A realpolitik solution?
This suggests that many, including many in high positions, are willing to entertain the possibility of direct political interference in the judicial process at this stage. The legal opinion sought and promoted by former Rock in essence proposes a similar approach – reinforce the concept of the rule of law by looking beyond the law to the broader considerations of international relations with China.
This suggests that many, including many in high positions, are willing to entertain the possibility that there was political interference in the judicial process. The AmChamUS white paper in essence proposes a similar approach – reinforce the concept of the rule of law by looking beyond the law to the broader considerations of international relations with China.
Trump was excoriated for such talk, and his loose rhetoric in this regard forms part of the claims of abuse of process raised by Meng’s lawyers.
But it may also be an example of realpolitik.
The challenge for Biden is that he was elected primarily because he was not Trump. Republicans down-ballot overall fared much better than Trump, and even then Trump narrowly lost in a handful of key swing states, handing the Electoral College victory to Biden by the same margin as Trump beat Hillary Clinton in 2016.
Ironically, Trump may have provided a template for how to resolve the current dilemma facing Biden in how he handled the ZTE case in 2018. When ZTE failed to comply with the terms of a prior plea deal arising from violations of US sanctions on Iran and North Korea, it was slapped with a seven-year ban on purchases of US-origin technology, amounting to a corporate “death penalty.”
Trump stepped in and negotiated a new deal that called for the firing of senior directors, the payment of more than $1 billion in fines and the imposition of a comprehensive compliance system under the management and supervision of a US-appointed independent monitor.
In exchange, ZTE was allowed to resume purchases of US technology essential to its operations. In short, it survived because Trump intervened in a matter involving both regulatory and criminal aspects.
But can Biden take the realpolitik option, follow the Trump template, interfere in the pending criminal case, and still claim the moral high ground as the anti-Trump?
On the other hand, is his administration willing to risk a further serious deterioration in the US-China relationship in order to uphold the rule of law as a matter of principle untainted by geopolitical considerations?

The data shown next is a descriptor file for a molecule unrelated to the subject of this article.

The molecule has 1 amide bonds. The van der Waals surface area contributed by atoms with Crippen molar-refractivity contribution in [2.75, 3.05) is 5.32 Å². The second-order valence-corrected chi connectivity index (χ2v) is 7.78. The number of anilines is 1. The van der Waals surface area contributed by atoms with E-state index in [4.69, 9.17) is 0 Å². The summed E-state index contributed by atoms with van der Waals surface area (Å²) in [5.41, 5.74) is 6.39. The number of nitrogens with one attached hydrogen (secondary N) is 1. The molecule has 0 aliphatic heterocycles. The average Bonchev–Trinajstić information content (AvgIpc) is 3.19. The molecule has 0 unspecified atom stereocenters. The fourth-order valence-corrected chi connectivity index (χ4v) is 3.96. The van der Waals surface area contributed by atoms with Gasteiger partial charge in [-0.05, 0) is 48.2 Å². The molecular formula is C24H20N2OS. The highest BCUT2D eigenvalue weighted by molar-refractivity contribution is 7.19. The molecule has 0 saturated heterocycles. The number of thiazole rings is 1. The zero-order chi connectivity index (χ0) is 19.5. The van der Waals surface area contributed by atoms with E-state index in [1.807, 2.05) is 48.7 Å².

If Biden opts for Door Number 1, he will likely best be served by waiting for Meng’s extradition case in Canada to proceed to its conclusion and be decided by the judge strictly in accordance with applicable law. If based on the law and the facts the court decides that Meng should be extradited, then the Biden administration can use back channels to find a discreet offramp.
The overall contours of such a deal could be similar to the ZTE deal but with the added dimension that Meng and the two Michaels plead to agreed lesser charges and are sentenced to time served.
In fact, The Wall Street Journal reported on December 3 that the DOJ has quietly offered such a plea deal to Meng – plead guilty and go home. Others are reporting that Meng is reluctant to admit guilt and is seeking a deferred prosecution agreement (DPA) instead. This would still involve her signing off on an agreed set of facts outlining the wrongdoing but would avoid a formal conviction so long as she adhered to the terms of the deal.
A similar plea deal or DPA based on the ZTE framework would have to be worked out separately for the Huawei entities which face related criminal charges.
Such a deal would need to be structured to be implemented with sufficient intervening intervals of time so as to provide all sides with plausible deniability.
If Biden takes this option, he can still be the anti-Trump. There was no outrage in the US when Trump cut the ZTE deal. No one complained that he interfered in pending administrative and criminal actions to further his political objective of striking a trade deal with China.
In this case, few people in the US know who Meng is. As long as the DOJ can report that an arrangement similar to the ZTE deal was reached with Huawei, no one will care about the plea deal with Meng in her personal capacity.
All Biden has to do to be the anti-Trump is to be discreet.
Note: The original version of this article was revised to include updates from the recently concluded hearings in the extradition proceedings relating to claims of abuse of process in connection with Meng’s arrest. That earlier version also included references to a white paper purportedly issued by the American Chamber of Commerce in the US. Because the veracity of that white paper could not be verified, such references were removed and replaced by reports on the Greenspan legal opinion to a similar effect.